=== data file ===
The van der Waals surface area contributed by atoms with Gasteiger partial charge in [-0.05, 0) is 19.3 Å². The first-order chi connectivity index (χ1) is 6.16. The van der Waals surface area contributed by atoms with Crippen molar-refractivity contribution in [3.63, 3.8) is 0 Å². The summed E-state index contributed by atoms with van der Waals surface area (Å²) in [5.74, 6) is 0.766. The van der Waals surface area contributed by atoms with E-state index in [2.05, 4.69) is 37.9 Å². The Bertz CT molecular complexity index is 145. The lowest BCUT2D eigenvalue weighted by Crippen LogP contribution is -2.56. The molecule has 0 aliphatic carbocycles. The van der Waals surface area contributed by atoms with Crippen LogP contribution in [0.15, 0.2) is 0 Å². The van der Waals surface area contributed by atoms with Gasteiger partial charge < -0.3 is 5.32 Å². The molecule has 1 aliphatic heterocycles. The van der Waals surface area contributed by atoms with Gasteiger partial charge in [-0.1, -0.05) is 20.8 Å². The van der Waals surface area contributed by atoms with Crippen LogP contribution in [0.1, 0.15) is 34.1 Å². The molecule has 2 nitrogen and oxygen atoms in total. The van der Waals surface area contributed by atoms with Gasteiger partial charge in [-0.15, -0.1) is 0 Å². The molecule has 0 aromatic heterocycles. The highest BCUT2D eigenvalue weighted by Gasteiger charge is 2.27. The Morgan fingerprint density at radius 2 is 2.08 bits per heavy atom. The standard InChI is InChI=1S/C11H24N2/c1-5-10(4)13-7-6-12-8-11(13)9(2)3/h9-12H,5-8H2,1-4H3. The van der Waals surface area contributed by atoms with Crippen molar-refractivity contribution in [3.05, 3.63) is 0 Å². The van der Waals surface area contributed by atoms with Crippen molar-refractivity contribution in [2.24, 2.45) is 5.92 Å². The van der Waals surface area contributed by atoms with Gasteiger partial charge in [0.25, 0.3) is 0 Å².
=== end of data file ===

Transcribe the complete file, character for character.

The van der Waals surface area contributed by atoms with Gasteiger partial charge in [-0.05, 0) is 19.3 Å². The first-order chi connectivity index (χ1) is 6.16. The van der Waals surface area contributed by atoms with Crippen molar-refractivity contribution in [3.63, 3.8) is 0 Å². The summed E-state index contributed by atoms with van der Waals surface area (Å²) in [5.74, 6) is 0.766. The van der Waals surface area contributed by atoms with E-state index in [2.05, 4.69) is 37.9 Å². The Bertz CT molecular complexity index is 145. The lowest BCUT2D eigenvalue weighted by Crippen LogP contribution is -2.56. The molecule has 0 aliphatic carbocycles. The van der Waals surface area contributed by atoms with Crippen LogP contribution in [0.15, 0.2) is 0 Å². The van der Waals surface area contributed by atoms with Gasteiger partial charge < -0.3 is 5.32 Å². The molecule has 1 aliphatic heterocycles. The van der Waals surface area contributed by atoms with Gasteiger partial charge in [-0.1, -0.05) is 20.8 Å². The van der Waals surface area contributed by atoms with Crippen LogP contribution in [0.1, 0.15) is 34.1 Å². The molecule has 2 nitrogen and oxygen atoms in total. The van der Waals surface area contributed by atoms with Gasteiger partial charge in [-0.15, -0.1) is 0 Å². The molecule has 0 aromatic heterocycles. The highest BCUT2D eigenvalue weighted by Gasteiger charge is 2.27. The Morgan fingerprint density at radius 2 is 2.08 bits per heavy atom. The standard InChI is InChI=1S/C11H24N2/c1-5-10(4)13-7-6-12-8-11(13)9(2)3/h9-12H,5-8H2,1-4H3. The van der Waals surface area contributed by atoms with Crippen molar-refractivity contribution in [3.05, 3.63) is 0 Å². The van der Waals surface area contributed by atoms with Crippen molar-refractivity contribution in [2.24, 2.45) is 5.92 Å². The van der Waals surface area contributed by atoms with Gasteiger partial charge in [0.25, 0.3) is 0 Å².